In October the Guardian launched its detention project, intended to expose the reality of immigration detention in the UK. BID provided anonymised data on 91 cases of immigration detention, contributing to research drawing on a total of 188 cases.

The Guardian found that 84% of the detainees surveyed had no removal directions and that the median duration of detention was four months - indicating that the government claim that detainees are “held briefly before being deported” is untrue. The maximum duration of detention was found to be nearly three years.

Law firms and NGOs reported to the Guardian that vulnerable individuals, including those suffering with medical conditions and mental illness, as well as victims of torture, are routinely detained indefinitely to the detriment of their wellbeing. Individuals defined as “at risk” are only supposed to be detained in extreme cases. However, 56% of those surveyed fell into this category, demonstrating the Home Office’s breach of its own guidelines.

BID director Celia Clarke said “While the detention system still exists we would want there to be judicial oversight of the decision to detain and to maintain detention, as there is in the criminal justice system when individuals are facing the possibility of loss of liberty by being remanded in custody.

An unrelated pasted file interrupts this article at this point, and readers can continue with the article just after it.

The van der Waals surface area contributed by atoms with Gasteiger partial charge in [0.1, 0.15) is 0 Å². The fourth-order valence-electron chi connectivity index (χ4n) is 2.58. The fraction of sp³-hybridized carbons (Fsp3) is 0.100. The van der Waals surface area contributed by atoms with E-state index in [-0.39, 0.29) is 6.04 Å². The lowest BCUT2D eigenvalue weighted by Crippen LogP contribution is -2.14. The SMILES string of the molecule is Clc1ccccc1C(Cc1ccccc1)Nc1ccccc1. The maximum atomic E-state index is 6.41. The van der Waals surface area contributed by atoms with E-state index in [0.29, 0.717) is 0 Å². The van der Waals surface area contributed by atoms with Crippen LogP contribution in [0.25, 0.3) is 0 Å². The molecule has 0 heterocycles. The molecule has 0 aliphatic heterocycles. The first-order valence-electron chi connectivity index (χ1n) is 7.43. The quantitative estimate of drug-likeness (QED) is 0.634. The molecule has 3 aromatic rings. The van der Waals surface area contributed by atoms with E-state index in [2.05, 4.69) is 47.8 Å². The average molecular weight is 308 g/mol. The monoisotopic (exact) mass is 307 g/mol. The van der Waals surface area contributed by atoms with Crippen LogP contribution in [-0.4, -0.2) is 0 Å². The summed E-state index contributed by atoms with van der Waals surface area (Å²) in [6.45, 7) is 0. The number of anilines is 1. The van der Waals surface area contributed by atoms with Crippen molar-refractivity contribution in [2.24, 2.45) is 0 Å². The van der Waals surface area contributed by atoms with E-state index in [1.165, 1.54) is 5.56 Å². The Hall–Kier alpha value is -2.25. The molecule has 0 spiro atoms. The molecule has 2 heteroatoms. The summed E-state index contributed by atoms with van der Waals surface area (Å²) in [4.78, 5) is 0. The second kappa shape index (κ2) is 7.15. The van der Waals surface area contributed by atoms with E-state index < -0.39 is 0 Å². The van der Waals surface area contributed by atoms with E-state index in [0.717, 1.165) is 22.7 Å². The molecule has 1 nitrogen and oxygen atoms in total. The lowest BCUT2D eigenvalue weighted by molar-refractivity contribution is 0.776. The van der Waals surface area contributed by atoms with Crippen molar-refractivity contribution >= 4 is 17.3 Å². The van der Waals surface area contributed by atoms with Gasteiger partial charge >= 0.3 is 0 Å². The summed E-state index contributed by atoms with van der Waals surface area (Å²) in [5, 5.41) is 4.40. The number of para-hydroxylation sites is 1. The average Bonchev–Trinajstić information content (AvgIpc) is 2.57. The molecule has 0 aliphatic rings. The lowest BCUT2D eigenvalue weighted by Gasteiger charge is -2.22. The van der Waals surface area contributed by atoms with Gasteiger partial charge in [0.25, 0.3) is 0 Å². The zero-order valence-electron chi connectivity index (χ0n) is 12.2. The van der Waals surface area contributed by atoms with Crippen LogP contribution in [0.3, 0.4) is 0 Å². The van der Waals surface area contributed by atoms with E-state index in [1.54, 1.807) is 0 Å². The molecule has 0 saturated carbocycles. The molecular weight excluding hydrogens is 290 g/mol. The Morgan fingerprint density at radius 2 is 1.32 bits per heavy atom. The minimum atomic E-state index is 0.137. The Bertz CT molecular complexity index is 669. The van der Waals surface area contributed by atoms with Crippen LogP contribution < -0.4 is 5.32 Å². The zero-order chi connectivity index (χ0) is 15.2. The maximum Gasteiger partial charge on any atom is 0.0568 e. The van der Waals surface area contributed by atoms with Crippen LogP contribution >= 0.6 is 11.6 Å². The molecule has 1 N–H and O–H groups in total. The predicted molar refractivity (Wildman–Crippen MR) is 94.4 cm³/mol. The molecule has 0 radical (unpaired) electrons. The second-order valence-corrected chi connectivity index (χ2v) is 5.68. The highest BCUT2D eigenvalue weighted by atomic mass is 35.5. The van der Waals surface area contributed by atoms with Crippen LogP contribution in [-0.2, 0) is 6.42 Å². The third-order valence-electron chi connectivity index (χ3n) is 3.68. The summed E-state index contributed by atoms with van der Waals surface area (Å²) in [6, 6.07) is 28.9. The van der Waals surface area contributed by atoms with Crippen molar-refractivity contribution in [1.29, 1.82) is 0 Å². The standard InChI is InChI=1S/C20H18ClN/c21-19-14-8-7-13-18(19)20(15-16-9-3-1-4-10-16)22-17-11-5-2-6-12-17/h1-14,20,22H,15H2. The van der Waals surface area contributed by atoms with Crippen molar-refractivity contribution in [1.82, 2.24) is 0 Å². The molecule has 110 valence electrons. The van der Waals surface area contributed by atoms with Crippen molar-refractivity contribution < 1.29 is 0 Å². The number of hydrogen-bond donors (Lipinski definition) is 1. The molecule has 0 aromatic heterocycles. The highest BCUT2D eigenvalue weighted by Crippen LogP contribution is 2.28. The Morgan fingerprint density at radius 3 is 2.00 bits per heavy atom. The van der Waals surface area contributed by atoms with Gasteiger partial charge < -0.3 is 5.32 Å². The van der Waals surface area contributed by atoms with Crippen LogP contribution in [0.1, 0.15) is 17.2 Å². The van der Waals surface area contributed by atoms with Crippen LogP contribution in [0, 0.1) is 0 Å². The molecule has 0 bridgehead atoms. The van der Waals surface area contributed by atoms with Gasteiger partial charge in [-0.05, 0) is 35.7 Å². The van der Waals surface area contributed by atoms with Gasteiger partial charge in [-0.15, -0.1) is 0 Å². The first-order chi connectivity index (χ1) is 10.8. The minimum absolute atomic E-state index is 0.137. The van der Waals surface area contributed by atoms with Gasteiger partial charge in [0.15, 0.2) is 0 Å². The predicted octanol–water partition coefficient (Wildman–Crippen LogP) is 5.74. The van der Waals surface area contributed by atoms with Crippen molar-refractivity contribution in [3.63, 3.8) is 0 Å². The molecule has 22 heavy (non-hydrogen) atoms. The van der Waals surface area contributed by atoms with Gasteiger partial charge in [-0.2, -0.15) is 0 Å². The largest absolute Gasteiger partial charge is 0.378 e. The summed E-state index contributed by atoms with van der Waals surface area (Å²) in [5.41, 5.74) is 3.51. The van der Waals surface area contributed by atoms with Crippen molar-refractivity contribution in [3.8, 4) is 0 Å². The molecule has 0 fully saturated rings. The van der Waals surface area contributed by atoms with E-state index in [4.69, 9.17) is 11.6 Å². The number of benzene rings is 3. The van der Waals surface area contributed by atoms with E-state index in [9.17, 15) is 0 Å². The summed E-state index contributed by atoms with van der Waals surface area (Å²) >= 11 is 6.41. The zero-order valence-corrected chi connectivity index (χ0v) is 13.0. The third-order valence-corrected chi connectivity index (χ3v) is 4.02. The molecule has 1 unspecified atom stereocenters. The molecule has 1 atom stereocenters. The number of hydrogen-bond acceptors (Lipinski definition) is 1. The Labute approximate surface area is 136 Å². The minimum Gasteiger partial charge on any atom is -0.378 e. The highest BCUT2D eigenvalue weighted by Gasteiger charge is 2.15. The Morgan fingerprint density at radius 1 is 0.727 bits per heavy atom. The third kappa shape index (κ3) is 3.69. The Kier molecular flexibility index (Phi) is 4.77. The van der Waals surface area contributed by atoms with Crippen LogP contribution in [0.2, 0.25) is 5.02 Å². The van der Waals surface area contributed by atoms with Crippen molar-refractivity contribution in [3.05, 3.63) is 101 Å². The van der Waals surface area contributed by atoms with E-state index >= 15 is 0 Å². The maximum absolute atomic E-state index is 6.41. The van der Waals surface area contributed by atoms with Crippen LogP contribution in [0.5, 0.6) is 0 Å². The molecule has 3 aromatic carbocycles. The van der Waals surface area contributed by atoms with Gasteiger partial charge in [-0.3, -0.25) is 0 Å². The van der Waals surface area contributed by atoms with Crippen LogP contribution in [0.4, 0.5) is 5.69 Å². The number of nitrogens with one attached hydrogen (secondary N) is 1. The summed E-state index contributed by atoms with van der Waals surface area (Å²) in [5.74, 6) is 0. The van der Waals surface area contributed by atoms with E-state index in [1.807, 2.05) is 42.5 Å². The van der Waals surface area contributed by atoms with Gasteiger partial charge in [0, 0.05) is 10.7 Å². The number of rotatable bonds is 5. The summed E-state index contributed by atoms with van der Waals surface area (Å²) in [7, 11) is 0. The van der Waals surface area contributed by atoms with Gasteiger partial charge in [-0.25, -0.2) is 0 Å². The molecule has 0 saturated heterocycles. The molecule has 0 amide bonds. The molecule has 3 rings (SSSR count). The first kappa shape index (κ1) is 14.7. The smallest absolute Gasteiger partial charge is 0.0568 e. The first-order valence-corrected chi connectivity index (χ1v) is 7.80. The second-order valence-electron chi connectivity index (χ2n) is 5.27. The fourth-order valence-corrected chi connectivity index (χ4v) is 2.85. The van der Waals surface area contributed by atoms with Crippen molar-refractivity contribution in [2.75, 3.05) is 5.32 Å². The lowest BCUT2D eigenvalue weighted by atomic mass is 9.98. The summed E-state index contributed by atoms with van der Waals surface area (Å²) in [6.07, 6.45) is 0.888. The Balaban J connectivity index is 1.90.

Indefinite detention has been criticised by high court judges, local authorities, parliamentary committees and the UN. Roland Adjovi, a member of the UN Office of the Human Rights Commissioner’s arbitrary detention working group, told the Guardian that “Detention in the context of migration must be a measure of last resort”.

The research also demonstrated the horrific impact of immigration detention on children. 30% of detainees in the sample reported to have dependent children in the UK and even more shockingly, children themselves were found to be held in adult detention centres. 

“Many of our clients’ children have lost weight, suffered from recurring nightmares and experienced insomnia during their parents’ enforced absence” said Celia Clarke, director of BID. A reality highly at odds with the Home Office pronouncement that “the welfare of the child is at the heart of every decision we make”.

Read more about the Guardian detention project:

Legal aid access and no family separations: an immigration detention wishlist

Britain's immigration detention: how many people are locked up?

Revealed: sick, tortured immigrants locked up for months in Britain

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BID provides free legal advice and representation to immigration detainees, including parents separated from their children, vulnerable adults and prison detainees. This work is powered by voluntary contributions. To support BID’s work you can make a donation online.


Bail for Immigration Detainees (BID) is a registered Charity No. 1077187. Registered in England as a Limited Company No. 03803669. Accredited by the Office of the Immigration Services Commissioner Ref. No. N200100147. We are a member of the Fundraising Regulator, committed to best practice in fundraising and follow the standards for fundraising as set out in the Code of Fundraising Practice.
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